His addictive tendencies transferred to other aspects his life. “When he’d get sober, he’d work out so much,” Forrest says. “One time, his arms were as big as my head.”

He also had a hair-trigger for relapses, caused by everything from boredom to relationship problems.

“He would be sober three or four months and then go on a binge,” says Forrest. “That is a very difficult addict to treat. His binges would be about 7-10 days. When he was clean, he would have an evangelical fervor about being sober and he was very job-oriented.”

Joey’s troubles unraveled during the course of The Real World, with his castmates convinced he had reached a breaking point and needed help. A scene from the show depicts Joey yelling at his roommates, “I don’t give a [expletive] who you are [or] how tough you think you are. I don’t care. I will knock your ass out.”

After filming ended, Joey distanced himself from his reality pals.

Went Back Home

“We never really heard from Joey,” former Real World castmate Dave Star, 27, tells PEOPLE. “It felt like he just didn’t care to keep in contact. However, never at any time did I think he was running the risk of endangering himself that much. I did believe he was on a strongly supported road to recovery.”

When he eventually moved back home, Joey pursued his dream of becoming a professional wrestler. Training at Purely Obsessed Wrestling World (POWW) in Lakemoor, Ill., he went on to become a commentator for the company’s show, Wrestlerage 9. Last November, he left POWW, saying he wanted to pursue movies, modeling and gigs at other wrestling companies.

“There was always a good feeling with him being around,” Jimmy Blaze, 39, the owner of POWW, tells PEOPLE. “He was very open about his past and his problems. His dream was to work around Hulk Hogan and Sting, two of his idols growing up. He loved wrestling, and anytime he was around it, you could see a bigger smile than his normal smile.”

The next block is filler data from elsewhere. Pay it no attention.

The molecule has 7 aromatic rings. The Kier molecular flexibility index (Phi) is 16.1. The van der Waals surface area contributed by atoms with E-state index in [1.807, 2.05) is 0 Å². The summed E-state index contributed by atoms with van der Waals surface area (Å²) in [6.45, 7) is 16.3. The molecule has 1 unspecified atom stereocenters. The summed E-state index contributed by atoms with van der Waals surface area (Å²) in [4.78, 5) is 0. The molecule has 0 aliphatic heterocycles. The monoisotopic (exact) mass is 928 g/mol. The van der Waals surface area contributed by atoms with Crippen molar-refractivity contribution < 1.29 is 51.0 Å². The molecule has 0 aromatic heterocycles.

For the last several years, Joey lived primarily with his grandparents, Eugene and Jennie Kovar, sleeping on the couch of their home in Evergreen Park, Ill., a Chicago suburb.

His Last Night

They saw him at around 10:30 p.m. the night before his early morning death, which was revealed when Achterhof called screaming on the phone. (Achterhof couldn’t be reached for comment). As with others, Joey’s grandfather was stunned.

“He was working in our yard on landscaping the past two weeks,” Eugene, 76, says. “Every morning, he would get up, and after he said his prayers, he’d do yard work from morning to night. He lived a normal life. He went to church all the time, whenever there were services.”

But even Eugene – who believed Joey had been sober for a while prior to his death – noticed his grandson always had some kind of problem.

“He got screwed so many times by so many people. Everybody who promised him something, it never came through. I don’t know why that was. He was supposed to be in a movie, do commercials, make special appearances. He was troubled every night. He was always on the phone about something.”

But nothing so serious, those close to Joey say, that can explain the mystery of his passing.

“Even though the motions of the wake and funeral have passed,” says on-and-off girlfriend Tomas, “I still feel this cannot be happening.”